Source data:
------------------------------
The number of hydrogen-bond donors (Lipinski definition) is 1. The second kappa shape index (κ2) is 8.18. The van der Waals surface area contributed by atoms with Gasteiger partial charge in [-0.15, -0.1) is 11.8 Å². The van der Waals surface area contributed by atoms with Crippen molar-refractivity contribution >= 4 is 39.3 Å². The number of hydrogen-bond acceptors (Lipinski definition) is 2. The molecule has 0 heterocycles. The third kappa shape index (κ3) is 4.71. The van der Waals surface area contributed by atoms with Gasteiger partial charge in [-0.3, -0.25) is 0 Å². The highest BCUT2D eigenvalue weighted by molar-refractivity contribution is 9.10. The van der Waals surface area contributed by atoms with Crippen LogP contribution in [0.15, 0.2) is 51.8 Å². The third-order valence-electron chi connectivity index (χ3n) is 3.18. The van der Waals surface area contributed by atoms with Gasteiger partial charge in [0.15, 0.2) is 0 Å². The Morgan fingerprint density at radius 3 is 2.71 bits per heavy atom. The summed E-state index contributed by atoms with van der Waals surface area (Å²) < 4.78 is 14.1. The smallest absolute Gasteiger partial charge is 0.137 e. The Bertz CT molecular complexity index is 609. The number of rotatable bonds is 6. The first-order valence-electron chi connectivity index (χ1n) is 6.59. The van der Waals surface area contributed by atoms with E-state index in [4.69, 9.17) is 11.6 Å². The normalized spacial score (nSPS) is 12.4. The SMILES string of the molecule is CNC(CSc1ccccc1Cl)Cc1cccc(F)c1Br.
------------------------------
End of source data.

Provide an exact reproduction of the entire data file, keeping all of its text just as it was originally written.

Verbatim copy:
The number of hydrogen-bond donors (Lipinski definition) is 1. The second kappa shape index (κ2) is 8.18. The van der Waals surface area contributed by atoms with Gasteiger partial charge in [-0.15, -0.1) is 11.8 Å². The van der Waals surface area contributed by atoms with Crippen molar-refractivity contribution >= 4 is 39.3 Å². The number of hydrogen-bond acceptors (Lipinski definition) is 2. The molecule has 0 heterocycles. The third kappa shape index (κ3) is 4.71. The van der Waals surface area contributed by atoms with Gasteiger partial charge in [-0.3, -0.25) is 0 Å². The highest BCUT2D eigenvalue weighted by molar-refractivity contribution is 9.10. The van der Waals surface area contributed by atoms with Crippen LogP contribution in [0.15, 0.2) is 51.8 Å². The third-order valence-electron chi connectivity index (χ3n) is 3.18. The van der Waals surface area contributed by atoms with Gasteiger partial charge in [0.15, 0.2) is 0 Å². The Morgan fingerprint density at radius 3 is 2.71 bits per heavy atom. The summed E-state index contributed by atoms with van der Waals surface area (Å²) < 4.78 is 14.1. The smallest absolute Gasteiger partial charge is 0.137 e. The Bertz CT molecular complexity index is 609. The number of rotatable bonds is 6. The first-order valence-electron chi connectivity index (χ1n) is 6.59. The van der Waals surface area contributed by atoms with E-state index in [4.69, 9.17) is 11.6 Å². The normalized spacial score (nSPS) is 12.4. The SMILES string of the molecule is CNC(CSc1ccccc1Cl)Cc1cccc(F)c1Br.